Yes indeed, a lot of it is ridiculously over-complicated and with too much jargon. The Madhayamika did have a principle that their ideas should be expressed in plain language, but the 'plain language' of Sanskrit is still quite advanced, and a lot of Western academics seem to struggle to understand the view they describe.Bristollad wrote: ↑Tue Oct 29, 2019 1:01 amNo. I’ve never studied Western philosophy and what little I’ve read seemed of little use
Perhaps if I had studied it, I would think differently. I’ve seen that some draw parallels between negative utilitarianism and Buddhism but I’m too uneducated to have a valid opinion.
The West seems obsessed with the concept of ground, it refuses to accept the the idea that all versions of reality have mythical origins - the Sanskrit/Tibetan response is to establish a kind of pole star by which to navigate, and which means that this lack of ground does not result in us being eternally lost (which is the very thing the West fears, chaos and a sort of 'anything goes' relativism).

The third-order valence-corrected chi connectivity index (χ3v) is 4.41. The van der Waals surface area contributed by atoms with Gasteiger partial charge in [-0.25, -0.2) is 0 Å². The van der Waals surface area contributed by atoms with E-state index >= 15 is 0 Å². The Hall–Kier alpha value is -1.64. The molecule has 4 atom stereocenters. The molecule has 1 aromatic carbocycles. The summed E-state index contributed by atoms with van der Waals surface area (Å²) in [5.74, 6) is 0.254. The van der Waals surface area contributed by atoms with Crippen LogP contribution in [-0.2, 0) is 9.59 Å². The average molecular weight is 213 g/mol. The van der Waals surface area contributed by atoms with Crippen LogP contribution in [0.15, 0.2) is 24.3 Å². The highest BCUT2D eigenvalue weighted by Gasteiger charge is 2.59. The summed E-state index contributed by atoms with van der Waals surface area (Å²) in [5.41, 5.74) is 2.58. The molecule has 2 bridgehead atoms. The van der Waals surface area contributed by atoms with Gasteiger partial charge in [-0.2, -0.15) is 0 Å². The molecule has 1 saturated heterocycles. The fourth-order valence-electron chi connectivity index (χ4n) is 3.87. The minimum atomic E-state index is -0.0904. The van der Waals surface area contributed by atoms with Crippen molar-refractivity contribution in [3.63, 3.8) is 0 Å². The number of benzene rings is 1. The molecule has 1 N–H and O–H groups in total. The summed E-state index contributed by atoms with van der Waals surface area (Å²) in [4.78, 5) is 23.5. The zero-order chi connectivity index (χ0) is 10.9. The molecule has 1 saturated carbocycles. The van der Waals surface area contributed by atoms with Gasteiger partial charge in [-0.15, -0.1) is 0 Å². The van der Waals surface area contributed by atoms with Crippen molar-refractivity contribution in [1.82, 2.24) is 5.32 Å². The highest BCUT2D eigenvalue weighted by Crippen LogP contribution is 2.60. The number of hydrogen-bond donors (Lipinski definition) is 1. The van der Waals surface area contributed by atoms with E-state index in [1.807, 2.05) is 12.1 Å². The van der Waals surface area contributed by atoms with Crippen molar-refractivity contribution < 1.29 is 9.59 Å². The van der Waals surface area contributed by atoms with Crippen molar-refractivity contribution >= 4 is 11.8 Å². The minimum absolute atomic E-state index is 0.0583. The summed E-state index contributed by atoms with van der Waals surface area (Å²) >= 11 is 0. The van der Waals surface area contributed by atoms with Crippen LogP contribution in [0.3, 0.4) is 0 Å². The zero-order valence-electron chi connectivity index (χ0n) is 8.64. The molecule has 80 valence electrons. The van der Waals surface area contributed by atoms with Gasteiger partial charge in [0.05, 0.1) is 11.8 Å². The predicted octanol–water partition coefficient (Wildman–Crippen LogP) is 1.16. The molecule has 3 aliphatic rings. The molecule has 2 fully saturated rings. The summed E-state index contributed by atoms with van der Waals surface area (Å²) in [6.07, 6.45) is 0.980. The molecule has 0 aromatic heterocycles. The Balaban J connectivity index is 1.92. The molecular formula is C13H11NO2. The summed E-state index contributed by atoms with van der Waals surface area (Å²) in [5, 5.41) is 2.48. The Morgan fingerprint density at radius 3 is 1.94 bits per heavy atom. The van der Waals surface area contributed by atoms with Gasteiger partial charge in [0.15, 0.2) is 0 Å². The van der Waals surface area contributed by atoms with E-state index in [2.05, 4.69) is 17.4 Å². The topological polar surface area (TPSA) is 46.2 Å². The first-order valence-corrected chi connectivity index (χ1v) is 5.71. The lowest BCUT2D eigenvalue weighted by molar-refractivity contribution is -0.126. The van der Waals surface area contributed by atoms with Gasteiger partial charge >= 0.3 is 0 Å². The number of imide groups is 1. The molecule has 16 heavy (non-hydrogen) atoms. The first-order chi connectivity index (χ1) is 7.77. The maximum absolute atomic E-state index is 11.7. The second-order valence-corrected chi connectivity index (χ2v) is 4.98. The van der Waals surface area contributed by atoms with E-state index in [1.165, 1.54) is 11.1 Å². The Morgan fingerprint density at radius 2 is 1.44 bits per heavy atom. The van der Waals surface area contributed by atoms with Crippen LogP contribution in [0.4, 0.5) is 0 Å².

So, on that basis, when you say that you are not doing some kind of "ultimate analysis" - this is the very problem the West has right now, and so often one reads the idea that - it's all just empty, therefore nothing can be said... as if there is simply no connection between the understanding of ultimate truth and our daily outlook on life.